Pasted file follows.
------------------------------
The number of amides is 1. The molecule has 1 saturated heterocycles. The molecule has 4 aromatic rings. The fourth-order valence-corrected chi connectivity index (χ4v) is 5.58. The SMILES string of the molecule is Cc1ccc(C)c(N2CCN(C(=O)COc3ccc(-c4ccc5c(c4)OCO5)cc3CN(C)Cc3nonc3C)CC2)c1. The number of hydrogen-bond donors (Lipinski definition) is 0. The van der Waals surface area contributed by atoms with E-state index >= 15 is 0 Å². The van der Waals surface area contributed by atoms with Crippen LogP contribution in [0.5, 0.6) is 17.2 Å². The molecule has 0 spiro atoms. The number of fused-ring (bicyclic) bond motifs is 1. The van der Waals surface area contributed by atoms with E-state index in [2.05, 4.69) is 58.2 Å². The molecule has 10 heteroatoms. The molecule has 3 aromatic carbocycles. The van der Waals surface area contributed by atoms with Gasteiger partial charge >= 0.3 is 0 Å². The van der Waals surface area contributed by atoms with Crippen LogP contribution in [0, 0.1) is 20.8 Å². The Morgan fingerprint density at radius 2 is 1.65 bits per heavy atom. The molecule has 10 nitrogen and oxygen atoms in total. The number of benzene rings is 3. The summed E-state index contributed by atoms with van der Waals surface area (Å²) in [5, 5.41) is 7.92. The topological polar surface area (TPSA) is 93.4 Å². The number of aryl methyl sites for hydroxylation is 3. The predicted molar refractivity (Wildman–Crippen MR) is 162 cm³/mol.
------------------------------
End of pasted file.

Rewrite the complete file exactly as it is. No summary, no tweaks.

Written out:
The number of amides is 1. The molecule has 1 saturated heterocycles. The molecule has 4 aromatic rings. The fourth-order valence-corrected chi connectivity index (χ4v) is 5.58. The SMILES string of the molecule is Cc1ccc(C)c(N2CCN(C(=O)COc3ccc(-c4ccc5c(c4)OCO5)cc3CN(C)Cc3nonc3C)CC2)c1. The number of hydrogen-bond donors (Lipinski definition) is 0. The van der Waals surface area contributed by atoms with E-state index >= 15 is 0 Å². The van der Waals surface area contributed by atoms with Crippen LogP contribution in [0.5, 0.6) is 17.2 Å². The molecule has 0 spiro atoms. The number of fused-ring (bicyclic) bond motifs is 1. The van der Waals surface area contributed by atoms with E-state index in [2.05, 4.69) is 58.2 Å². The molecule has 10 heteroatoms. The molecule has 3 aromatic carbocycles. The van der Waals surface area contributed by atoms with Gasteiger partial charge >= 0.3 is 0 Å². The van der Waals surface area contributed by atoms with Crippen LogP contribution in [0, 0.1) is 20.8 Å². The Morgan fingerprint density at radius 2 is 1.65 bits per heavy atom. The molecule has 10 nitrogen and oxygen atoms in total. The number of benzene rings is 3. The summed E-state index contributed by atoms with van der Waals surface area (Å²) in [5, 5.41) is 7.92. The topological polar surface area (TPSA) is 93.4 Å². The number of aryl methyl sites for hydroxylation is 3. The predicted molar refractivity (Wildman–Crippen MR) is 162 cm³/mol.